Today in Terrorism: 3 November 2016, Southern Thailand

Terrorist campaign in southern Thailand has been going on for decades as once Muslim lands bristle at Bangkok rule.

Another Islamist terrorist attack in southern Thailand kills three people.

When I decided to begin this blog series “Today in Terrorism” a month and half ago, thanks to a suggestion from a friend of mine at CSIS, I had several goals in mind. These can be summarised as follows:

  • I wanted to feature a significant event in the past, ranging as far back as the 19th century;
  • I wanted to make sure I highlighted major terrorist attacks which led to the death or injury of dozens if not hundreds;
  • I wanted to choose attacks which I found interesting or which illustrated themes I wanted to develop.

To date I have not had too much difficulty achieving all three, or at least I hope I have done ok. Today may be an exception. Thankfully, on this day in November I was unable to find any one attack that struck me as a ‘must do’ – trust me this is rare. Secondly, the attack I am writing about repeats a theme I covered less than a week ago – sorry about that. In addition, I am going to cheat a bit and paste an extract on the conflict underlying this incident from a book published two years ago. I apologise if you find this unsatisfactory. I do not believe this will occur very often.

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Map showing the ‘no-go’ areas in Thailand (Photo: DFAT)

On November 3, 2016 coordinated bomb-and-gun attacks in Thailand’s strife-torn southern region killed at least three people a month after the death of revered King Bhumibol Adulyadej. The operations appeared to be in retaliation for stepped-up security operations taken against insurgents and were not believed aimed at the monarchy.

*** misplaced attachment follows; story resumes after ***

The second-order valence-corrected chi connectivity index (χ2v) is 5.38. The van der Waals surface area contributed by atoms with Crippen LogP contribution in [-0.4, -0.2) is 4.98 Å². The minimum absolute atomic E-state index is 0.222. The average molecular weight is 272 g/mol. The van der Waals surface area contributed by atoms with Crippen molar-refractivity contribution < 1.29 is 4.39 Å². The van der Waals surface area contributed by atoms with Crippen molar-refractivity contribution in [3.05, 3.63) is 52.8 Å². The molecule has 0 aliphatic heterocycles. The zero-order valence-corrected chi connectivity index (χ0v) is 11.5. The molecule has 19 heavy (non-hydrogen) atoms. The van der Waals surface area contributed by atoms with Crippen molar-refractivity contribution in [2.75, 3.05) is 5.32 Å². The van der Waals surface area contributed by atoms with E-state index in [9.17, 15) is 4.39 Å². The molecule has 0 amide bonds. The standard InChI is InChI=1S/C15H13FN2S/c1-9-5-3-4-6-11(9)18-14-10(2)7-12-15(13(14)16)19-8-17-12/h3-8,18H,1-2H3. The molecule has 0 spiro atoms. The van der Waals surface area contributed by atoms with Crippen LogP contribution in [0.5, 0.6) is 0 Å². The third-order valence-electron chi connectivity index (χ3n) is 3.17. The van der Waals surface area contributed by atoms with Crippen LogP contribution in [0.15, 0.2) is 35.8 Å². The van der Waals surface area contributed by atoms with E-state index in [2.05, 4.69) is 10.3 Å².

Here is what I wrote about the violence in southern Thailand in The Lesser Jihads:

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“The situation in southern Thailand, predominantly in the provinces of Yala, Pattani and Narathiwat, has been festering for decades and has resulted in thousands of deaths.  The West has largely ignored the conflict for two primary reasons: it is playing out far enough away from the tourist centres further north and Westerners are not targeted for killing.  Nevertheless, the situation is dire and seems to be defying all attempts to resolve it.

It is not an exaggeration to state that there is an act of serious violence in the deep south on a daily basis.  Some of these attacks cripple infrastructure but all too often people are killed.  Those targeted by the militants/terrorists include soldiers, government representatives, police, and teachers – in essence anyone seen to be in league with the central government in Bangkok or in a position of authority. 

The military seeks to neutralise those responsible for those it believes are terrorists.  Militants have even used hospital workers and patients as “human shields” in firefights with the Thai military. Since 2004, more than 6,500 people have been killed in the southern provinces, the vast majority of them civilians.”

Check out The Lesser Jihads by Phil Gurski >

The attack on November 3, 2016 was one such incident. Expect me to write about more in the future.

By Phil Gurski

Phil Gurski is the President and CEO of Borealis Threat and Risk Consulting Ltd. Phil is a 32-year veteran of CSE and CSIS and the author of six books on terrorism.

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